Obama's Message to Big Business: The Economy is Doing Just Fine

The president is seeking a partnership with the business community that passes through the partisan looking glass.

President Barack Obama delivers remarks at the Business Roundtable in Washington

President Barack Obama delivers remarks at the Business Roundtable in Washington

Pool/Getty Images News

Talk to lobbyists and business executives who deal with the Obama administration and they'll tell you about a constant, if quiet, refrain coming out of the White House over the past year or so: you may not like all of our policies, but at least we're not crazy like the other guys.

President Barack Obama hinted at the idea—an implicit shot at the the most conservative Republicans in Congress—Wednesday during a lengthy question-and-answer session with chief executive officers at the Business Roundtable in Washington. It's not the central tenet of the administration's efforts to mend its poor ties with segments of the business community, but it's part of the pitch and one that has gained some traction in the wake the October 2013 government shutdown and the brinksmanship that brought the country to the edge of default. It's one that's also earning greater resonance from the possibility, however remote, of another government shutdown as Republicans look for an avenue to push back on Obama's unilateral immigration action. (You may have noticed an official White House Twitter account or two tweeting out stories about certain Republicans talking about pathways that would lead to a shutdown. It's not because they're fans of the writing.)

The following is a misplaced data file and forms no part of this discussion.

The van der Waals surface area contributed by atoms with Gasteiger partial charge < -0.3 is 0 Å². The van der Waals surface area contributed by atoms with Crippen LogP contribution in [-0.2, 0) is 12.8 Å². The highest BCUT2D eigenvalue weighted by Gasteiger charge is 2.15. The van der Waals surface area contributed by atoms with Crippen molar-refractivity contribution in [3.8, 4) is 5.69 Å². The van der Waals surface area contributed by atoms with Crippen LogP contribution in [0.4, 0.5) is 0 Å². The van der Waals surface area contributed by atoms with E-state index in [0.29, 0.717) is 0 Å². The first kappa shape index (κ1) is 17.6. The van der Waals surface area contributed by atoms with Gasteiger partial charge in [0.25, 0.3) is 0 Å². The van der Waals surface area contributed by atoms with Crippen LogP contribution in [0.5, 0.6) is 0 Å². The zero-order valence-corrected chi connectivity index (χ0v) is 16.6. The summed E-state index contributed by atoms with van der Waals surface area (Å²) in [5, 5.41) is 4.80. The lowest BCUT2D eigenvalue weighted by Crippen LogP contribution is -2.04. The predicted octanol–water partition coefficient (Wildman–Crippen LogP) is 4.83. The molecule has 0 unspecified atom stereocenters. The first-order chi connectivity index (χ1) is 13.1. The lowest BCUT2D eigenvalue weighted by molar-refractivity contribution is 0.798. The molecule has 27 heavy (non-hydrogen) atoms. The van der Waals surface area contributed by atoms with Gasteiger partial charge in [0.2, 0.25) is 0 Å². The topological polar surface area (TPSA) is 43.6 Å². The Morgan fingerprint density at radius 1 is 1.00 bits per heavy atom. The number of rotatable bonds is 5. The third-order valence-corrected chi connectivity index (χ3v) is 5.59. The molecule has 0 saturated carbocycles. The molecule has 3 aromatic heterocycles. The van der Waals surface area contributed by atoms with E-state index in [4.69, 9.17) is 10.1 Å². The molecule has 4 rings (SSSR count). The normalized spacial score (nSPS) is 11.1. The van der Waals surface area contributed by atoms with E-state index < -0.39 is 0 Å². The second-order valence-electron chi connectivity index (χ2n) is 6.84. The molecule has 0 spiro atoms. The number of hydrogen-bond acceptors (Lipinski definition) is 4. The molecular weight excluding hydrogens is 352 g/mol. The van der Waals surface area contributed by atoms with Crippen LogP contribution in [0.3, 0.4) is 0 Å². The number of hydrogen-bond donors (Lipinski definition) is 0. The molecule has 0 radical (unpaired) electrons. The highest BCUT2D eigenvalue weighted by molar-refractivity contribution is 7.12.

"We just cannot afford to engage in that kind of brinksmanship that we saw over the last couple years," Obama told the top executives. "Each time that happened, consumer sentiment plunged, it was a self-inflicted wound, and we had to dig ourselves back out of a hole, despite all the efforts that had been made, simply because people’s confidence in the system overall was shaken. So my strong hope is, is that we don’t repeat that."